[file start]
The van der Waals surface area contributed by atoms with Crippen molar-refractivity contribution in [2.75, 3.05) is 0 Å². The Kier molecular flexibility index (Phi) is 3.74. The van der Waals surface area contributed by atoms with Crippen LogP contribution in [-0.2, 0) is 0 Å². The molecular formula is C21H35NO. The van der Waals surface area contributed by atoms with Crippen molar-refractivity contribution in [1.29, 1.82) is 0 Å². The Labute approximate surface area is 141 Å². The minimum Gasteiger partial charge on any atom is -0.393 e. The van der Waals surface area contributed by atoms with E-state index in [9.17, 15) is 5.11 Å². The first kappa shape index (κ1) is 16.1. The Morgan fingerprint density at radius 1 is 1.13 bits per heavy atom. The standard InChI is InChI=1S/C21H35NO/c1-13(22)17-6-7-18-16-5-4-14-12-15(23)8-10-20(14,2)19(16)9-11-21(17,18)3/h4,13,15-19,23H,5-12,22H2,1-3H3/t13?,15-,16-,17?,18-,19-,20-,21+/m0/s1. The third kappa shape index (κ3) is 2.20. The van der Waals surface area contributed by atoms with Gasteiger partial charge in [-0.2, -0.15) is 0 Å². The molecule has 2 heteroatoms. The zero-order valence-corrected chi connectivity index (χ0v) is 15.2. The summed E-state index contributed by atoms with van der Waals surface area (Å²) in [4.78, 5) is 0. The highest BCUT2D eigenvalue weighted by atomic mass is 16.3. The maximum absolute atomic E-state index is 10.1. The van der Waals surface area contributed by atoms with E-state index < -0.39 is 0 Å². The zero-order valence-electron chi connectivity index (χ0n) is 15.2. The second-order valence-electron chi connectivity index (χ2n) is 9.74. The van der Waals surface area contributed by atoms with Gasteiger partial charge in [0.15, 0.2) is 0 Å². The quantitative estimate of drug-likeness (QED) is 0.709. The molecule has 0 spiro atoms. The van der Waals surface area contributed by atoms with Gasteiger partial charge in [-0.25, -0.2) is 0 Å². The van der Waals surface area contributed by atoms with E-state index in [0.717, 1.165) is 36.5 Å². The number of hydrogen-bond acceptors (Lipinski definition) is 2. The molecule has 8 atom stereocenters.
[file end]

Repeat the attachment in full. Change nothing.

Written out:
The van der Waals surface area contributed by atoms with Crippen molar-refractivity contribution in [2.75, 3.05) is 0 Å². The Kier molecular flexibility index (Phi) is 3.74. The van der Waals surface area contributed by atoms with Crippen LogP contribution in [-0.2, 0) is 0 Å². The molecular formula is C21H35NO. The van der Waals surface area contributed by atoms with Crippen molar-refractivity contribution in [1.29, 1.82) is 0 Å². The Labute approximate surface area is 141 Å². The minimum Gasteiger partial charge on any atom is -0.393 e. The van der Waals surface area contributed by atoms with E-state index in [9.17, 15) is 5.11 Å². The first kappa shape index (κ1) is 16.1. The Morgan fingerprint density at radius 1 is 1.13 bits per heavy atom. The standard InChI is InChI=1S/C21H35NO/c1-13(22)17-6-7-18-16-5-4-14-12-15(23)8-10-20(14,2)19(16)9-11-21(17,18)3/h4,13,15-19,23H,5-12,22H2,1-3H3/t13?,15-,16-,17?,18-,19-,20-,21+/m0/s1. The third kappa shape index (κ3) is 2.20. The van der Waals surface area contributed by atoms with Gasteiger partial charge in [-0.2, -0.15) is 0 Å². The molecule has 2 heteroatoms. The zero-order valence-corrected chi connectivity index (χ0v) is 15.2. The summed E-state index contributed by atoms with van der Waals surface area (Å²) in [4.78, 5) is 0. The highest BCUT2D eigenvalue weighted by atomic mass is 16.3. The maximum absolute atomic E-state index is 10.1. The van der Waals surface area contributed by atoms with E-state index < -0.39 is 0 Å². The zero-order valence-electron chi connectivity index (χ0n) is 15.2. The second-order valence-electron chi connectivity index (χ2n) is 9.74. The van der Waals surface area contributed by atoms with Gasteiger partial charge in [0.15, 0.2) is 0 Å². The quantitative estimate of drug-likeness (QED) is 0.709. The molecule has 0 spiro atoms. The van der Waals surface area contributed by atoms with Gasteiger partial charge in [-0.25, -0.2) is 0 Å². The van der Waals surface area contributed by atoms with E-state index in [0.717, 1.165) is 36.5 Å². The number of hydrogen-bond acceptors (Lipinski definition) is 2. The molecule has 8 atom stereocenters.